It came sixth, but is it RE­ALLY any good?

Motorcycle News (UK) - - This Week - By Adam Child SE­NIOR ROAD TESTER

‘It’s scar­ily fast, mak­ing Cad­well Park seem like a go-kart track’ ADAM CHILD

Nor­ton were the tar­get for plenty of scorn and de­ri­sion when they re­turned to the Isle of Man TT in 2012 with their first all-new race bike in the mod­ern era.

And although the firm has suf­fered more than its fair share of lows over the last five years at the is­land, the team’s re­solve – driven by Nor­ton CEO Stuart Gar­ner – is now be­gin­ning to pay div­i­dends. And as dra­mat­i­cally larger man­u­fac­tur­ers strug­gled to even make it to the start line, Nor­ton shone through. The small Bri­tish team were awarded the Tech­ni­cal Ex­cel­lence award at this year’s TT; both bikes fin­ished the Su­per­bike and Se­nior races; their worst po­si­tion was eighth, and both lapped above 130mph – de­spite lim­ited prac­tice laps. Nor­ton si­lenced the crit­ics with blis­ter­ing re­sults – even record­ing the quick­est pit­stop in the Se­nior.

The SG6 is the fastest Nor­ton to ever lap the TT course (at 130.883mph) and is the best Nor­ton of the mod­ern era. MCN grabbed the 220bhp mon­ster as soon as it landed back in Eng­land to put it over the UK’S other Moun­tain course – Cad­well Park.

Bring the noise

The SG6 is a thing of pure beauty – but it’s also a 220bhp beast. It’ll en­tice you closer with its stun­ning looks, then bite you on the arse when you’re not look­ing. The source of all that ag­gres­sion is a World Su­per­bike-spec Aprilia 60° V4, nestling in the same frame and clothes as the road-go­ing V4 RR. And as the idle set­tles to a melod­i­cally painful tick­over, I ram my earplugs in deep, and pre­pare for the on­slaught around one of Bri­tain’s most beau­ti­ful cir­cuits.

Hello new friend

I’m given the nod to edge out of the pits and onto the cir­cuit. I’m greeted by a 7in full-colour dash, sim­ply read­ing rpm, and an ar­ray of but­tons on the left bar for the rear light, pit lane lim­iter and two but­tons for the trac­tion con­trol (plus and mi­nus). There’s an ex­tra lever, too – which op­er­ates the back brake, mark­ing this out as Josh Brookes’ bike. It’s ex­actly as it was when it crossed the line on Glen­crutch­ery Road at the end of the Se­nior. The bars are set much fur­ther in than I was ex­pect­ing, which is a sur­prise as TT bikes nor­mally run wide bars. The clutch feels very heavy, but thank­fully won’t be needed once out of pit-lane as the quick­shifter/ au­to­blip­per al­lows for clutch­less shifts up and down the race-pat­tern box.

The rid­ing po­si­tion – which is shared with the road bike – is more on a par with a BMW S1000RR. You’re no longer sit­ting in the bike, but on it. The tall TT screen makes it feel larger than it is, but with­out that it would feel like an S1000RR or Suzuki’s GSX-R1000 – while it’s not as small as Honda’s new Fire­blade or an Aprilia RSV4.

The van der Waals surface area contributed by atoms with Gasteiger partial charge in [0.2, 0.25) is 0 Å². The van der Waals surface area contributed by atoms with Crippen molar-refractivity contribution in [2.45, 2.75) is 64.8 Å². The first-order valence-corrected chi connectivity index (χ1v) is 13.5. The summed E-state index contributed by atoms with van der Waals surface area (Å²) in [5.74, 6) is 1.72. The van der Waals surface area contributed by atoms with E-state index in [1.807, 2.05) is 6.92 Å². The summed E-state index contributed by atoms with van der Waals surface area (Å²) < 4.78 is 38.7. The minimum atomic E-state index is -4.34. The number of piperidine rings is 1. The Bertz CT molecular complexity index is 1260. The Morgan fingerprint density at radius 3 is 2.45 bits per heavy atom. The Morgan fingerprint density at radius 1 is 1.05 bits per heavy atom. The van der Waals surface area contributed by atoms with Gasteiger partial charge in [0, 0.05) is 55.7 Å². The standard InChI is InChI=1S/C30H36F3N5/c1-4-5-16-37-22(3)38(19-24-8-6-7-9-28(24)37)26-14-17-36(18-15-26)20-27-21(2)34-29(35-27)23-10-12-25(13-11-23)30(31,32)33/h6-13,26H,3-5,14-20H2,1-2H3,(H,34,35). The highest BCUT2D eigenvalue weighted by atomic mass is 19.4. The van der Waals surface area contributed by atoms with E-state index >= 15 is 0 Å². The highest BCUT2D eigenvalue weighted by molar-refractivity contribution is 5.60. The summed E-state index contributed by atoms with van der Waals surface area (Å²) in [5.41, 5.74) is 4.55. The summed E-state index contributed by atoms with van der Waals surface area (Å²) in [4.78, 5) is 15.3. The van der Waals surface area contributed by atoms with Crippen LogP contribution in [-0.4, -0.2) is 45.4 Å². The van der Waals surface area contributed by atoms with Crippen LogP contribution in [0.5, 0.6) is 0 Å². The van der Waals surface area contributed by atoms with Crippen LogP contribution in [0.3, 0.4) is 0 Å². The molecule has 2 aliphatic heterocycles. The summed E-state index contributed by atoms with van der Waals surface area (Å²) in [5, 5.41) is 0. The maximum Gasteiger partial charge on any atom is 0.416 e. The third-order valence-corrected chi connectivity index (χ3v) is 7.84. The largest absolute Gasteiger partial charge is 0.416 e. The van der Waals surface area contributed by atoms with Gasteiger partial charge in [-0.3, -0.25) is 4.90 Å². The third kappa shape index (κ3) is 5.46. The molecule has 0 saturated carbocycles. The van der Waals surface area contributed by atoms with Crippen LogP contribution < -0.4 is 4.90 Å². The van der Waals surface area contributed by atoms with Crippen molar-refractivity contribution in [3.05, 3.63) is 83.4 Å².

Lap dog

The first lap is taken with cau­tion. How­ever, de­spite the noise, anger and power of the Wsb-pow­ered Nor­ton – it proves in­stantly user-friendly and softer than I was ex­pect­ing. Brookes runs it fairly soft on the rear, plus I’m a few ki­los heav­ier than him, help­ing to smear that fat rear Dun­lop into Cad­well’s tar­mac.

I’ve never re­ally felt com­fort­able on any of Nor­ton’s TT rac­ers, but the SG6 is dif­fer­ent. Within a few laps we’ve clicked. The V4 pulls hard from low down and has a nice spread of torque in the mid-range. It’s shock­ingly use­able, but at the top-end it just goes bonkers.

The shift light flashes de­mon­i­cally at 14,000rpm as you tap another gear home with­out shut­ting off, and a sec­ond later you’re at the red­line again as your foot goes for another cog. It’s scar­ily fast. Cad­well Park sud­denly feels like a go-kart track. But while the SG6 feels com­posed here, it must have been fright­en­ing in the flat-out fast sec­tions on the Moun­tain Course.

The Brembo GP4 RR ra­dial brakes are im­pres­sive. I didn’t even ex­per­i­ment with Brookes’ thum­b­op­er­ated back brake, just re­ly­ing on the safe ter­ri­tory of those su­perb front anchors. There was a slight ten­dency to back-in, but it al­ways felt pre­dictable – that new­found feed­back and ease of use com­ing to the sur­face again. I felt com­fort­able enough to change the trac­tion con­trol lev­els on the move, re­duc­ing the amount of in­ter­ven­tion as my con­fi­dence in­creased. With the TC set to level three, it was smoothly con­trol­ling the fat 205-sec­tion rear Dun­lop while al­low­ing me enough free­dom to lift the front wheel over the Moun­tain.

Josh Brookes’ bike was made ready for MCN Brookes blitzed through the 130mph TT lap bar­rier in the Se­nior

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